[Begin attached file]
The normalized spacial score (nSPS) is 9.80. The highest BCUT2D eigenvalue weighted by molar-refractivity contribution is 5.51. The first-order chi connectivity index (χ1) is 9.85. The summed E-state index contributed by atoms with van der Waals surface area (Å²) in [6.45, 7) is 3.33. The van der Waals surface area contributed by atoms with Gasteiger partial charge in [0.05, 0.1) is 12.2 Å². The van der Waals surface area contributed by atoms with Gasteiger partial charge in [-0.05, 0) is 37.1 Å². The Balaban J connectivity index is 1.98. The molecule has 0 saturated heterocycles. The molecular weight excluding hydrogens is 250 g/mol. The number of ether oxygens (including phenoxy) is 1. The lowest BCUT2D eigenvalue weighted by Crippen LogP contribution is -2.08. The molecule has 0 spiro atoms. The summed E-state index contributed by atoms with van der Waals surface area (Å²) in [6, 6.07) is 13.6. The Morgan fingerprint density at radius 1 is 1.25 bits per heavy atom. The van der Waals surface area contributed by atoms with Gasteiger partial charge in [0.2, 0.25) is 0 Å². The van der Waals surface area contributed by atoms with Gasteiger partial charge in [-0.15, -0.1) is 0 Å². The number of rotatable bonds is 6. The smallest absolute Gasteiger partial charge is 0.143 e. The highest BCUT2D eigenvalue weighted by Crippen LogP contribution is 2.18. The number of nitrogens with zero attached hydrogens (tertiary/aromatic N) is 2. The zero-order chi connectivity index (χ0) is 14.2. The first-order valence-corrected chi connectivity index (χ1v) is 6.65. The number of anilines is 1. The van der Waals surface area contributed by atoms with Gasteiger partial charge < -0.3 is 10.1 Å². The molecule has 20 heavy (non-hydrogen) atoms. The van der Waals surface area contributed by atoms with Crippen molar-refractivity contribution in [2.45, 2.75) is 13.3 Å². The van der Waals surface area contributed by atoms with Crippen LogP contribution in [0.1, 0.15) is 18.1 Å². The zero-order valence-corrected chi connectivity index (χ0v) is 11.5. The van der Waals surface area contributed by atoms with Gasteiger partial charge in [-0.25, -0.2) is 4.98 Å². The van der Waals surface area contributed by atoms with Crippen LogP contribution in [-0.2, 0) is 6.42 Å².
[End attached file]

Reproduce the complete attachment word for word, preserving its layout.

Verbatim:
The normalized spacial score (nSPS) is 9.80. The highest BCUT2D eigenvalue weighted by molar-refractivity contribution is 5.51. The first-order chi connectivity index (χ1) is 9.85. The summed E-state index contributed by atoms with van der Waals surface area (Å²) in [6.45, 7) is 3.33. The van der Waals surface area contributed by atoms with Gasteiger partial charge in [0.05, 0.1) is 12.2 Å². The van der Waals surface area contributed by atoms with Gasteiger partial charge in [-0.05, 0) is 37.1 Å². The Balaban J connectivity index is 1.98. The molecule has 0 saturated heterocycles. The molecular weight excluding hydrogens is 250 g/mol. The number of ether oxygens (including phenoxy) is 1. The lowest BCUT2D eigenvalue weighted by Crippen LogP contribution is -2.08. The molecule has 0 spiro atoms. The summed E-state index contributed by atoms with van der Waals surface area (Å²) in [6, 6.07) is 13.6. The Morgan fingerprint density at radius 1 is 1.25 bits per heavy atom. The van der Waals surface area contributed by atoms with Gasteiger partial charge in [0.2, 0.25) is 0 Å². The van der Waals surface area contributed by atoms with Gasteiger partial charge in [-0.15, -0.1) is 0 Å². The number of rotatable bonds is 6. The smallest absolute Gasteiger partial charge is 0.143 e. The highest BCUT2D eigenvalue weighted by Crippen LogP contribution is 2.18. The number of nitrogens with zero attached hydrogens (tertiary/aromatic N) is 2. The zero-order chi connectivity index (χ0) is 14.2. The first-order valence-corrected chi connectivity index (χ1v) is 6.65. The number of anilines is 1. The van der Waals surface area contributed by atoms with Gasteiger partial charge < -0.3 is 10.1 Å². The molecule has 20 heavy (non-hydrogen) atoms. The van der Waals surface area contributed by atoms with Crippen molar-refractivity contribution in [2.45, 2.75) is 13.3 Å². The van der Waals surface area contributed by atoms with Crippen LogP contribution in [0.1, 0.15) is 18.1 Å². The zero-order valence-corrected chi connectivity index (χ0v) is 11.5. The van der Waals surface area contributed by atoms with Gasteiger partial charge in [-0.25, -0.2) is 4.98 Å². The van der Waals surface area contributed by atoms with Crippen LogP contribution in [-0.2, 0) is 6.42 Å².